Against a backdrop of ongoing centralisation of services and concerns over many community decisions being taken at Holyrood, senior councillors, experts and representatives of wider civic society are to set out the case for a new local government.
The commission meets for the first time this week and aims to deliver its findings by the spring, in time to attempt to influence the referendum six months later.
However, president of the body which represents all 32 local authorities and chairman of the commission, David O'Neill, has sought to play down a reorganisation and redrawing of the council map of Scotland, as well as the number of councillors.
The Cosla president said: "Everyone knows that regardless of the outcome of the referendum the status quo will not prevail in Scotland but there's been very little consideration of what this should mean for local people and local decision making.
"I think we have a duty to turn that situation around. When you speak to people in local communities, the real story is not about the internal working of Holyrood or Westminster.
"It's about the local services that communities need, and about giving people a real say about what matters to them.
"So it's not surprising that the wider debate about Scotland's future has often failed to spark the imagination because on both sides it's still hard for people to see what positive difference that could be made to real lives."
As well as Mr O'Neill, the commission will include Professor Richard Kerley of Queen Margaret University, Steven Heddle, leader of Orkney Council, Glasgow City Council's leader Gordon Matheson, Drew Hendry, SNP leader of Highland Council, STUC general secretary Graham Smith, Reform Scotland director Geoff Mawdsley and Calum Irving, chief executive of Voluntary Action Scotland.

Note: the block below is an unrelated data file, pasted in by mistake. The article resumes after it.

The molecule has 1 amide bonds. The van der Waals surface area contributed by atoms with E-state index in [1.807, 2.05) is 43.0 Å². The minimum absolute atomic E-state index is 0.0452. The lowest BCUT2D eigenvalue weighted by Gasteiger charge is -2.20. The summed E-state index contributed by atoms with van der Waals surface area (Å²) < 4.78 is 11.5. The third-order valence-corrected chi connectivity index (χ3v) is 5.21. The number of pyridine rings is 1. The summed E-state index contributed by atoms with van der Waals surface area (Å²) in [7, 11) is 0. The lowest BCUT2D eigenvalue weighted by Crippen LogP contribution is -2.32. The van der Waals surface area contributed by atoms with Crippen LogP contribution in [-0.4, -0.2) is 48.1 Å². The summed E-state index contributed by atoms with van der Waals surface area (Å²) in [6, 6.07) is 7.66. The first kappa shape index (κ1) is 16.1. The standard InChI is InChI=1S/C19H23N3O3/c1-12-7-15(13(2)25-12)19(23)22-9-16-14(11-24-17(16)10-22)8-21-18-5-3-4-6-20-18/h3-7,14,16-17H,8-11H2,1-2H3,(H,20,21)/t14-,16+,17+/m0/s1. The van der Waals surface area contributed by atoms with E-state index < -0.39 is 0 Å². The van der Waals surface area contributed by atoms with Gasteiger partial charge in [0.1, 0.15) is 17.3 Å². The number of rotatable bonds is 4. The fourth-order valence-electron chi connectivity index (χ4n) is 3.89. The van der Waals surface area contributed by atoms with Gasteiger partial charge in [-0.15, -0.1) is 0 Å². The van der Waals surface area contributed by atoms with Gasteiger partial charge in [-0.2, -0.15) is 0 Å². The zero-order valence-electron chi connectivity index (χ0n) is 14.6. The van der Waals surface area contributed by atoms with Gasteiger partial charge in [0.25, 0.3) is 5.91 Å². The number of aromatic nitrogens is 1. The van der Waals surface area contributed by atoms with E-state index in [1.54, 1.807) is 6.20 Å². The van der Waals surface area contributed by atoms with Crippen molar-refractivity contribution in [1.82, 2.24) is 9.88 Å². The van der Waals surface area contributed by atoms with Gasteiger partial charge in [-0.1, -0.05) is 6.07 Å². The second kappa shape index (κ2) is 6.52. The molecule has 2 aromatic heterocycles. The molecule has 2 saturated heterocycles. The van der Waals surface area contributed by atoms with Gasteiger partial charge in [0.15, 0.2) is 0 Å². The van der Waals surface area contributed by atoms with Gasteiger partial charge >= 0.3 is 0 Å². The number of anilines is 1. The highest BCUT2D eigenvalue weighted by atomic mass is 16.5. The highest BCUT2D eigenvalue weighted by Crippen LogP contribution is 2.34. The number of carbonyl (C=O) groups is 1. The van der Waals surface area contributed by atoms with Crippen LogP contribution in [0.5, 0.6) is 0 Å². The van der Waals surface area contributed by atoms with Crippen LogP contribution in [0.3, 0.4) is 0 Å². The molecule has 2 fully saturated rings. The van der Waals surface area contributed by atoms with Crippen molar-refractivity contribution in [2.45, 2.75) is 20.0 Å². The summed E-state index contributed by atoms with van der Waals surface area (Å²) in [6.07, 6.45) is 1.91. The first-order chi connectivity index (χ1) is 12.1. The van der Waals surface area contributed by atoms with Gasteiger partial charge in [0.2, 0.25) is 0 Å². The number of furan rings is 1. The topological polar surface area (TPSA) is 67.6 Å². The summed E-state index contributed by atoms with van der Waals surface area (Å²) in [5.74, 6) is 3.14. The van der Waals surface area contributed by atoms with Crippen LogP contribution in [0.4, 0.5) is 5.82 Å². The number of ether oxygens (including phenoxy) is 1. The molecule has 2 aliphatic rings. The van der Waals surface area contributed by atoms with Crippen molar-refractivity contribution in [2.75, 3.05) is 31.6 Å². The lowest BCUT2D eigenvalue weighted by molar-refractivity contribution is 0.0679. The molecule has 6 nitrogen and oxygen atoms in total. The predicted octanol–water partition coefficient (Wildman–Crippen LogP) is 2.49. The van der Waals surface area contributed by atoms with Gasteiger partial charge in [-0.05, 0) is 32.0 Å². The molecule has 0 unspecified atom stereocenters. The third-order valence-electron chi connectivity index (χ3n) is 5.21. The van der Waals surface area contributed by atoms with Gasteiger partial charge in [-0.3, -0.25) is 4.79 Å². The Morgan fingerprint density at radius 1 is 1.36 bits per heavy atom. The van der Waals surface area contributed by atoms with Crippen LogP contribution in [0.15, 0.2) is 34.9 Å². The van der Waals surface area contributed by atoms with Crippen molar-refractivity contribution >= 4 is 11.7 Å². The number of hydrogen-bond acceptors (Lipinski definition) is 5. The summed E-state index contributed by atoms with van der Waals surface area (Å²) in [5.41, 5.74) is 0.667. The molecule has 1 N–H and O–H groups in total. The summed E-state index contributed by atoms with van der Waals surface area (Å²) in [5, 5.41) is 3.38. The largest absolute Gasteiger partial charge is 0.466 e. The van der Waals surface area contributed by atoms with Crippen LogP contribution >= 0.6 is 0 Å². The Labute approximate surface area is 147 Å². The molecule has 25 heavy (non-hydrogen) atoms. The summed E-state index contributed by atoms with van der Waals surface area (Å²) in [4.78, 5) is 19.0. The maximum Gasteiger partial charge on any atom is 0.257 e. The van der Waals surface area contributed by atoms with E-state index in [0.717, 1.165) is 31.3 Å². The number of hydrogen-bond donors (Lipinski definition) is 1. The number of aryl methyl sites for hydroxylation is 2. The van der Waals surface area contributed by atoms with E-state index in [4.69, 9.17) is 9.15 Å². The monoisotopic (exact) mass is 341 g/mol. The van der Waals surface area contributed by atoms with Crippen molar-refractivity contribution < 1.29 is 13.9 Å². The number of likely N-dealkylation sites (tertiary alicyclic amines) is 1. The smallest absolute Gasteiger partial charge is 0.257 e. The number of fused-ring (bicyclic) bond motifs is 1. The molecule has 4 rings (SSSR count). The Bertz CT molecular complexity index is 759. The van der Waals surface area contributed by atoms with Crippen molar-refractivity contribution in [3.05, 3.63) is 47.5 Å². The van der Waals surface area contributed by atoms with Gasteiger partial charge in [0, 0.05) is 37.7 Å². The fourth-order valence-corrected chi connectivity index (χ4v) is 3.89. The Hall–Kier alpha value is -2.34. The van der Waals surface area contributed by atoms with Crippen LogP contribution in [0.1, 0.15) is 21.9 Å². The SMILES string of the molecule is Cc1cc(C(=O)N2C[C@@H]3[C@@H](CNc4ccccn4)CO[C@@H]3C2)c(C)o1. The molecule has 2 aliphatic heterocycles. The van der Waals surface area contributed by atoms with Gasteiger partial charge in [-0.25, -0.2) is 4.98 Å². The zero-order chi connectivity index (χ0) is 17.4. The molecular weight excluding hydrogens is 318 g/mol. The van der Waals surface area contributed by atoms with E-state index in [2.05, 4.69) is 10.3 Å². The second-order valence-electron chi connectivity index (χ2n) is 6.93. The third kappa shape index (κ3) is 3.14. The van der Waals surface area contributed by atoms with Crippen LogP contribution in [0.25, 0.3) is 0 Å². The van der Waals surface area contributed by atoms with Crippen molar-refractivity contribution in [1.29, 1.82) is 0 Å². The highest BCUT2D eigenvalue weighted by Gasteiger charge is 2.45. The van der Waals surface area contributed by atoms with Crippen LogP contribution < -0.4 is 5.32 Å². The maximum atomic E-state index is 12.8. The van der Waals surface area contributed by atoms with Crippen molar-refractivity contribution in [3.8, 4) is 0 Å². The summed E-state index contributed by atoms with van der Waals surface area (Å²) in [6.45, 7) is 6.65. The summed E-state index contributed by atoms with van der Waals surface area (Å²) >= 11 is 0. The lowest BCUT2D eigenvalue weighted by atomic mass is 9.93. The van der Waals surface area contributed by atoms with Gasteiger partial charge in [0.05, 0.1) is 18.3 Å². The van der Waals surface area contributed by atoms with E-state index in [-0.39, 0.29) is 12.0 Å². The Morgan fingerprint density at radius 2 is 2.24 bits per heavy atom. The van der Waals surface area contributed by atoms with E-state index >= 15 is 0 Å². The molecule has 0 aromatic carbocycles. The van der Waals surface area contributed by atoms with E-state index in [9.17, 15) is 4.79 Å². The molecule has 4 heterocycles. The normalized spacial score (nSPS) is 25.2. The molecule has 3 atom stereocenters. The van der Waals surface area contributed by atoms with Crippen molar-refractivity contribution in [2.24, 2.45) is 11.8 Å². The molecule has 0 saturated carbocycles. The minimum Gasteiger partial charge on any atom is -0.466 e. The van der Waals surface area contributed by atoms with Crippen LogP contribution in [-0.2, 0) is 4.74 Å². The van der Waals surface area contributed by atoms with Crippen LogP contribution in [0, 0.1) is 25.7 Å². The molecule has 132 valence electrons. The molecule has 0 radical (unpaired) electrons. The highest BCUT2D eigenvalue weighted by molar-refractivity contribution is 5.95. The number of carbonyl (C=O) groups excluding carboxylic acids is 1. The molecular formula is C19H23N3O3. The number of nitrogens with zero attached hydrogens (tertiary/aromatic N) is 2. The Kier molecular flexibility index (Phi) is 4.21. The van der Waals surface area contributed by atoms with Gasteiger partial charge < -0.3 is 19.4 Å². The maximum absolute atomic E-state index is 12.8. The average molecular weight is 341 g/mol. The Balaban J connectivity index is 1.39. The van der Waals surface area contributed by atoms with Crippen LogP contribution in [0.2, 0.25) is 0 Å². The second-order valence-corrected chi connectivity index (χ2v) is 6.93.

In recent months moves by several councils have managed to bring local issues to the national agenda, with the calls for more devolution to the islands in particular seen as the game-changer.
Councillors on the Western Isles have already publicly stated their desire to move away from 21 wards to 12, with all public services being brought under one roof.
Glasgow has also argued recently for further powers to Scotland's 'city regions', while Edinburgh and the Lothians are working on future plans on everything from education, economic infrastructure and transport provision.
Although many within the SNP argue the landscape will only fundamentally change in the event of a 'Yes' vote, the Institute of Fiscal Studies recently estimated only 25% of cuts have yet come online while there has also been a hiatus on major savings decisions in Scotland until after the Referendum.
One source said: "Everyone and their dog expects change. There's a recognition within local government that it'll change by 2016. Stuff that right now will scare the horses, like universities, hospitals and council budgets and the need for change is also being discussed within the Government. So it will change."
Gordon Matheson said: "From Scotland's islands to the Borders, the idea of a revitalised local government with real power and flexibility to promote economic growth is gaining traction.
"No one size fits all and that means powers coming from both Holyrood and Westminster to local government and communities."